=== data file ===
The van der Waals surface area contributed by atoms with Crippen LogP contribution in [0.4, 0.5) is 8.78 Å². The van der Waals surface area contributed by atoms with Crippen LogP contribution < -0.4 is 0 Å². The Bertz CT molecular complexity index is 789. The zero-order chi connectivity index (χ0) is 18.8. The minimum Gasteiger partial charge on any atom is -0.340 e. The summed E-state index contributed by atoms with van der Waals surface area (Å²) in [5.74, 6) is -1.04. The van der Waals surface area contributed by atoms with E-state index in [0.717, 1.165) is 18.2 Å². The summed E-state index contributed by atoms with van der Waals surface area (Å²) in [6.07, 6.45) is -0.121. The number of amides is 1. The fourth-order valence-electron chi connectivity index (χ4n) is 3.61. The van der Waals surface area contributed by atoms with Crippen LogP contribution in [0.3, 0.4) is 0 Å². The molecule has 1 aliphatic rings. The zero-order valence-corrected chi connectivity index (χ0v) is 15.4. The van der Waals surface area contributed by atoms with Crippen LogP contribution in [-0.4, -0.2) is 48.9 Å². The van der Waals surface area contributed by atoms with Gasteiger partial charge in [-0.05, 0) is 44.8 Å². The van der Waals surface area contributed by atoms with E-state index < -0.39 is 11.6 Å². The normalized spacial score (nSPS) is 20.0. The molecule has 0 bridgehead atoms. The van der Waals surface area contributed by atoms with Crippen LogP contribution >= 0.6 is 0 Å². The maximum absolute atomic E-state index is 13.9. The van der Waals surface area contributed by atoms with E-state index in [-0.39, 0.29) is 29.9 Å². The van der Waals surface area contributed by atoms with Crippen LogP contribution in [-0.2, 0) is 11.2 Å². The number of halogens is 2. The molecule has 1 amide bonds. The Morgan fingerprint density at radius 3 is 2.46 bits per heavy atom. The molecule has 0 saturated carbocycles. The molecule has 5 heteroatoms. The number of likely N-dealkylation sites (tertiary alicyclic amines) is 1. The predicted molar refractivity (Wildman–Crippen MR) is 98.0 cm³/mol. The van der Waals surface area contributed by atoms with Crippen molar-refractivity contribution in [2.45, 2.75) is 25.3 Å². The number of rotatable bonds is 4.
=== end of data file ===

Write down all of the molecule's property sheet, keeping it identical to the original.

The van der Waals surface area contributed by atoms with Crippen LogP contribution in [0.4, 0.5) is 8.78 Å². The van der Waals surface area contributed by atoms with Crippen LogP contribution < -0.4 is 0 Å². The Bertz CT molecular complexity index is 789. The zero-order chi connectivity index (χ0) is 18.8. The minimum Gasteiger partial charge on any atom is -0.340 e. The summed E-state index contributed by atoms with van der Waals surface area (Å²) in [5.74, 6) is -1.04. The van der Waals surface area contributed by atoms with E-state index in [0.717, 1.165) is 18.2 Å². The summed E-state index contributed by atoms with van der Waals surface area (Å²) in [6.07, 6.45) is -0.121. The number of amides is 1. The fourth-order valence-electron chi connectivity index (χ4n) is 3.61. The van der Waals surface area contributed by atoms with Crippen LogP contribution in [0.3, 0.4) is 0 Å². The molecule has 1 aliphatic rings. The zero-order valence-corrected chi connectivity index (χ0v) is 15.4. The van der Waals surface area contributed by atoms with Crippen LogP contribution in [-0.4, -0.2) is 48.9 Å². The van der Waals surface area contributed by atoms with Gasteiger partial charge in [-0.05, 0) is 44.8 Å². The van der Waals surface area contributed by atoms with E-state index < -0.39 is 11.6 Å². The normalized spacial score (nSPS) is 20.0. The molecule has 0 bridgehead atoms. The van der Waals surface area contributed by atoms with Crippen LogP contribution >= 0.6 is 0 Å². The maximum absolute atomic E-state index is 13.9. The van der Waals surface area contributed by atoms with E-state index in [-0.39, 0.29) is 29.9 Å². The van der Waals surface area contributed by atoms with Crippen LogP contribution in [-0.2, 0) is 11.2 Å². The number of halogens is 2. The molecule has 1 amide bonds. The Morgan fingerprint density at radius 3 is 2.46 bits per heavy atom. The molecule has 0 saturated carbocycles. The molecule has 5 heteroatoms. The number of likely N-dealkylation sites (tertiary alicyclic amines) is 1. The predicted molar refractivity (Wildman–Crippen MR) is 98.0 cm³/mol. The van der Waals surface area contributed by atoms with Crippen molar-refractivity contribution in [2.45, 2.75) is 25.3 Å². The number of rotatable bonds is 4.